How an “Obama-Biden 2012” shirt uncovered political intolerance on campus

When Chimes reporter Shaefer Bagwell wore an “Obama-Biden 2012” shirt around campus, he received surprising reactions from the community.

Shaefer Bagwell and Shaefer Bagwell

A few weeks ago, my mother sent me a package. On the outside, she had written in black Sharpie, “Wear it on campus … I dare you.” Inside the package was a navy blue T-shirt with “Obama-Biden 2012” emblazoned across the front in bright white letters. What my mother, who is the definition of moderate, knew is that this was sure to cause a stir on Biola’s campus.

The next day I put it on and walked out my door. I’ve never been one to hide my views, and, truth be told, I’ve wanted an Obama campaign T-shirt since 2007. I was excited. I thought that I would get a few funny looks, maybe a rueful laugh from my political science professor, and a lot of double takes.

Angry reactions to “Obama-Biden 2012” shirt

The reaction that I did get was a little different. Sure, I got funny looks. Sure, my professor laughed at me, and double takes abounded. But the more common reaction was troubling. One person said, “They spelled ‘idiot’ on your shirt wrong.” Instead of just amusement from the people who know me and disbelief from the people who don’t, the looks that my shirt drew that day contained anger and derision.

I was puzzled. I’ve been politically active for a long time. This is what I do for fun. I’m a political science major, a political opinions writer and a news junkie. I want to work in professional politics as a career. Despite all these things, I have never once gotten angry when I’ve seen someone wearing a McCain-Palin shirt, a Fiorina shirt, or, God forbid, a Tea Party shirt. I take that kind of public support as a celebration of our First Amendment rights. With that mindset, I decided to ask a few people why they looked so angry when they saw my shirt.

Accepting other viewpoints without condemnation

One person responded by asking me why I was wearing it. When I told her that no, it wasn’t a joke, and yes, I really do plan on voting for the president, she looked furious. I explained to her why I support Obama, and I asked her why she didn’t. To my disbelief, she responded with two arguments that I thought had gone by the wayside. She told me that Obama’s presidency was illegitimate because he was born in Kenya. When I explained to her that he had published both a live birth announcement and a birth certificate that proved he had been born in Hawaii, she came back with an argument that has much more traction among the Christian community. By virtue of Obama’s father’s cultural Islamic beliefs, Obama is actually a Muslim. This line of reasoning would have just struck me as an anomaly if three other people hadn’t responded the same way.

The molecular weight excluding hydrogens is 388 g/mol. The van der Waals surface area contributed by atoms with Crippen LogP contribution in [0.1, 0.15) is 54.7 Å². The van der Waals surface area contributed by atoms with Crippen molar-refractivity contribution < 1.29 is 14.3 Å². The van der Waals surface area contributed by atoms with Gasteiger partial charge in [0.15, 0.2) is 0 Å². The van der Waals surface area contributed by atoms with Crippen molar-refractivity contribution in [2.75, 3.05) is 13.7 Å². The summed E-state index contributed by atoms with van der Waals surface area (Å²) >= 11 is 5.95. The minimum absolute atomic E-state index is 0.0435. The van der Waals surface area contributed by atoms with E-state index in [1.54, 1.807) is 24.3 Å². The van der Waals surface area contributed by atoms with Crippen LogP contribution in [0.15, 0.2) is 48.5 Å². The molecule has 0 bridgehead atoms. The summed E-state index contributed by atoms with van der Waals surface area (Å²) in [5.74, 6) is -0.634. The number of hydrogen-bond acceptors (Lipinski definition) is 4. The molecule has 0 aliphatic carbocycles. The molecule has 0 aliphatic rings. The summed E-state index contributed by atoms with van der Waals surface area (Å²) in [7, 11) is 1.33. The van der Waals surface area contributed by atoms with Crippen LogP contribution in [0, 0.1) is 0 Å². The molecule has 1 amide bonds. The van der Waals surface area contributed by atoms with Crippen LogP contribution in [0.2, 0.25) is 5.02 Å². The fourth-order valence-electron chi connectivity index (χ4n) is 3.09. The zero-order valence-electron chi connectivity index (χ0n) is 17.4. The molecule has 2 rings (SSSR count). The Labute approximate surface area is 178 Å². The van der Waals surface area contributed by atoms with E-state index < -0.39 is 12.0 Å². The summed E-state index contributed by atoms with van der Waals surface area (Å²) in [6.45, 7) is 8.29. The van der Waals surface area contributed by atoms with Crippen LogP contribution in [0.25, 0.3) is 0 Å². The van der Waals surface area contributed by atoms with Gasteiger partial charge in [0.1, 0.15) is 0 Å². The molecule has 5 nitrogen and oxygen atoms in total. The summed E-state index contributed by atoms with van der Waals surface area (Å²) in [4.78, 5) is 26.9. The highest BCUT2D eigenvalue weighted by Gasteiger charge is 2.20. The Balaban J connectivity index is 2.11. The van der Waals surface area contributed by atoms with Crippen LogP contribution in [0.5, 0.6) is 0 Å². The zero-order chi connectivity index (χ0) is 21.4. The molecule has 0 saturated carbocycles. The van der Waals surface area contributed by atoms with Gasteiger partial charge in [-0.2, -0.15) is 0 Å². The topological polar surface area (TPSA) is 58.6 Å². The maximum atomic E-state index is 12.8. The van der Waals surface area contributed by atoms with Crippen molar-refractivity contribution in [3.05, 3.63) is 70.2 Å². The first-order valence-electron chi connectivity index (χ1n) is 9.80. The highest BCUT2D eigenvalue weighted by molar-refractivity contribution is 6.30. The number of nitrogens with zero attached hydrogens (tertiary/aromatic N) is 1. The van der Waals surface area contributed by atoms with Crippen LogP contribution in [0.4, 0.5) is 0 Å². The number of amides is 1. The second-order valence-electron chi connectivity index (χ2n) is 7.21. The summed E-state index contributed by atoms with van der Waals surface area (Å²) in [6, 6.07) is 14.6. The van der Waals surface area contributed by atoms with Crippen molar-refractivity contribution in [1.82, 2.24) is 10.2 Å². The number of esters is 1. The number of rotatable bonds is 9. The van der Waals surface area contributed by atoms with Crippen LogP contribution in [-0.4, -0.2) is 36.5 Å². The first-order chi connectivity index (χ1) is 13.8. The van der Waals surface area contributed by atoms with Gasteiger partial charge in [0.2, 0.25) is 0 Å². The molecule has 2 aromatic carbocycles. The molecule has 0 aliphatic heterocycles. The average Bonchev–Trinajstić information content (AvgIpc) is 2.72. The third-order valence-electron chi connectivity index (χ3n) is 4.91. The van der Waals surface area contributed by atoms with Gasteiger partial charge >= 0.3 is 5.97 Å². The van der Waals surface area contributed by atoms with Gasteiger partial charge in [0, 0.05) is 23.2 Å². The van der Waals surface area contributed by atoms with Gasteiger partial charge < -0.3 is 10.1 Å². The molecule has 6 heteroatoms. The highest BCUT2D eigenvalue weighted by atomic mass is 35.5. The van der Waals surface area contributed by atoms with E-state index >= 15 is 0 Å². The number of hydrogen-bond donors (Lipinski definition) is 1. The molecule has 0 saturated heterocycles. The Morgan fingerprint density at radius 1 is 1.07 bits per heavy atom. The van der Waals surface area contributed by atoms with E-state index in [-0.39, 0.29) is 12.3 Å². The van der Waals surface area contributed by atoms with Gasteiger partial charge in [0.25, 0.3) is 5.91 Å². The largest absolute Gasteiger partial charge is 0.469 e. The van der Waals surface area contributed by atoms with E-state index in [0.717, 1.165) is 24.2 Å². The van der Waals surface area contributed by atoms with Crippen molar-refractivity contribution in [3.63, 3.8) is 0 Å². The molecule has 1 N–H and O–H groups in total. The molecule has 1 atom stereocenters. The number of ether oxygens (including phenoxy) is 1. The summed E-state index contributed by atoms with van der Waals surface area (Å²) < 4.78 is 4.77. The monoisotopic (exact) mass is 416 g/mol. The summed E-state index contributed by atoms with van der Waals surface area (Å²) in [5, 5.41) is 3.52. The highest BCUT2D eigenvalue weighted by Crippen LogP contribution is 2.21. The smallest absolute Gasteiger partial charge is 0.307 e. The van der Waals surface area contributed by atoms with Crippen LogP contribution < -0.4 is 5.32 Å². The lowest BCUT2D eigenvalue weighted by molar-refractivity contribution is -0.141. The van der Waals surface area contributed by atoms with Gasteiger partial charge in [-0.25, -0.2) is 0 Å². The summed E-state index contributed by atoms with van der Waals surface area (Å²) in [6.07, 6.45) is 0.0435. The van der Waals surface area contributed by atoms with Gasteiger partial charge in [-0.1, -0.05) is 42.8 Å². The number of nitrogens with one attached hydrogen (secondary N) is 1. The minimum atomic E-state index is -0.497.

To these four people, I asked why they thought that we were qualified to judge another man’s faith. I reminded them that the president is the only one of the top three contenders for the White House to be a professing Protestant, and that his main competition is a wildly faithful Mormon. The president has said he’s a Christian. We, as believers, have a responsibility to love him and hold him accountable for his actions. We are not to accuse him of lying about his faith and perpetuate baseless lies about his cultural background.

Biola is a wonderful Christian community. I have found love, acceptance, and forgiveness here, and I thank God for this place every day. That being said, we need to work on being more accepting of other people’s viewpoints, and explore the merits of their arguments before condemning them for what they believe.

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